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Unfinished Symphony?

New York
David Geffen Hall, Lincoln Center
04/19/2018 -  & April 21, 24*, 2018
Wolfgang Amadeus Mozart: Piano Concerto No. 22 in E-flat major, KV482
Anton Bruckner: Symphony No. 9 in D minor

Till Fellner (piano)
New York Philharmonic, Christoph Eschenbach (conductor)

T. Fellner (© Gabriela Brandenstein)

“If God does not spare me to finish this Symphony, He must take responsibility for its incompleteness.”
Anton Bruckner
“He would never win the race to the Moon; but his would be the first of all man’s ships to set sail on the long journey to the stars.”
Arthur C. Clarke, The Wind From the Sun

Recently I was perusing some old records of the New York Philharmonic when I stumbled across this rather odd item from the year 1950:
BRUCKNER – Symphony No. 9, D minor (“Unfinished”)

This round of performances led by Bruno Walter was probably quite electrifying, but why the appellation “Unfinished” listed on the same page as “Eroica”, “Pastoral” and “Emperor” (Schubert was entered on another page)? Clearly the implication is that the Bruckner is incomplete, however I maintain that this is incorrect. Some conductors have attempted to “repair the damage”, for example Riccardo Muti ended the Chicago season two years ago by programming the symphony followed by the same composer’s Te Deum as an ersatz finale. I have been criticized for not understanding Catholic doctrine (I plead guilty), but for me the ending notes of the final third movement, sung by horns and Wagner tubas, are as close to Heaven as any of us will ever experience. Please, please stop tinkering and let this symphony glorify in peace!

The house was completely full this night as even the top balconies had all of their seats occupied when the young Austrian Till Fellner came out to intone the 22nd Concerto of Mozart. He immediately established a benchmark of elegance and a strong control of dynamics combining delicacy and power. Maestro Eschenbach kept his instrumental forces in check and there were moments of exceptional orchestral color such as the duet between flute and bassoon in the Andante. The bucolic theme of the final movement was developed joyously in a very sophisticated manner. This particular merger of soloist and conductor – himself a world-class pianist – came off close to perfectly. All seemed right for an engrossing performance of the Bruckner.

After intermission it was immediately obvious that the symphony would upstage the fine jewel of the concerto. At least sixty more musicians crowded that stage and were arranged in the most powerful of seating plans. With the celli up front stage left and the principal associate concertmaster Sheryl Staples in the chair – it was notable that all of the first violins were women – this ensemble seemed ready for the massive architecture that is late Bruckner.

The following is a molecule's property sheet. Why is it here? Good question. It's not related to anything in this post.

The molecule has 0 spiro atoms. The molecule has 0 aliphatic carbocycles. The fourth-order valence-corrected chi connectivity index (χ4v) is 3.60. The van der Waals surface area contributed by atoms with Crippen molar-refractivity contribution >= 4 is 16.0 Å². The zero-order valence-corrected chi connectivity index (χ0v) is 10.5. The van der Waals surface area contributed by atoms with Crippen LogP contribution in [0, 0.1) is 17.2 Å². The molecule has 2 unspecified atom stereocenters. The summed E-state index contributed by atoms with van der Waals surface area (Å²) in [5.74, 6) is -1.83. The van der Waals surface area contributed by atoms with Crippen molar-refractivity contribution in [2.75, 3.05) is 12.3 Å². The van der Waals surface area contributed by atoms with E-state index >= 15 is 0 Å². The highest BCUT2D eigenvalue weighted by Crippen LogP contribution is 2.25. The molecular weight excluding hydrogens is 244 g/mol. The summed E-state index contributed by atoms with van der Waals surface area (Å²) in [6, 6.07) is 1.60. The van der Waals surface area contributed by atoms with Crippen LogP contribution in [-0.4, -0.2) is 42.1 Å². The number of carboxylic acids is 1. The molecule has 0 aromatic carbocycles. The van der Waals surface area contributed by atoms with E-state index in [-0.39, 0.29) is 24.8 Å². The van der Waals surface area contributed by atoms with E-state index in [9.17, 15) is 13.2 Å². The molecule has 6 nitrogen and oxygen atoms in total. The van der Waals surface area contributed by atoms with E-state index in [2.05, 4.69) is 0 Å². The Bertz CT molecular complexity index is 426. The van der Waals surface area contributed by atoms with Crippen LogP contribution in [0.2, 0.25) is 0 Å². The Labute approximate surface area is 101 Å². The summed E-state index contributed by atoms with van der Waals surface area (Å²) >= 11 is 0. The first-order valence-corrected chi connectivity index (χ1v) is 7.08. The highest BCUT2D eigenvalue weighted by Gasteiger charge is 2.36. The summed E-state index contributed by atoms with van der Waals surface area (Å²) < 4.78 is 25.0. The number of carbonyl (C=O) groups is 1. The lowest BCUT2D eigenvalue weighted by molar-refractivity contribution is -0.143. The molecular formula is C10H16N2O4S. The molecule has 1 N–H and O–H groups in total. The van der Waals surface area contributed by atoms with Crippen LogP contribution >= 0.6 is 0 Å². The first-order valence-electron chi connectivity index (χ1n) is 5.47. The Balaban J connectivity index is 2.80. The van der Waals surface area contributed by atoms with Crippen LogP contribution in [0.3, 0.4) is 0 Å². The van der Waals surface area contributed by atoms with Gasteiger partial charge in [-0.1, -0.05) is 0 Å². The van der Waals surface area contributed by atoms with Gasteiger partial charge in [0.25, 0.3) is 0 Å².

I spent quite a bit of time in Houston during the late 1990’s and our hometown conductor at Jesse Jones Hall was maestro Eschenbach. I was never a big fan as he spent too much of his energies on making us all aware of which passages were deserving of special attention. Unfortunately, he has not changed that much over time. Eschenbach took what he presumed to be the most dramatic phrases of the first movement misterioso and stretched them for effect, literally composing from the podium. Those of us who strongly admire Bruckner as a composer were not happy campers with this unauthorized assault of substitution.

The great struggle near the end of the first movement is, for me, the most eloquent passage in all of music, nay, in all of art, the clarinets bravely fighting against the bulk of the ensemble, bending but not breaking in this terrible hurricane. Here the balance was just a tad off and the painstakingly created moment was absorbed by the sheer strength of the huge orchestra. A golden moment wasted.

The Scherzo was the best movement, primarily because it was presented in a straightforward manner. The infectious rhythm does not allow for too much interference by the conductor and so the forces of the giant philharmonic let loose were more than up for the task. The final movement – yes the final one – was the most evocative of the composer’s beloved organ but was the undoing of the brass that seemed a tad tired, producing many near misses of essential notes. The ensemble as a whole became more out of tune as the movement went along and it was somehow fitting that the brass section as a whole flubbed the final note. There did not appear to be any microphones streaming down from the rafters so perhaps this performance was not recorded. If so that would be a blessing.

Fred Kirshnit



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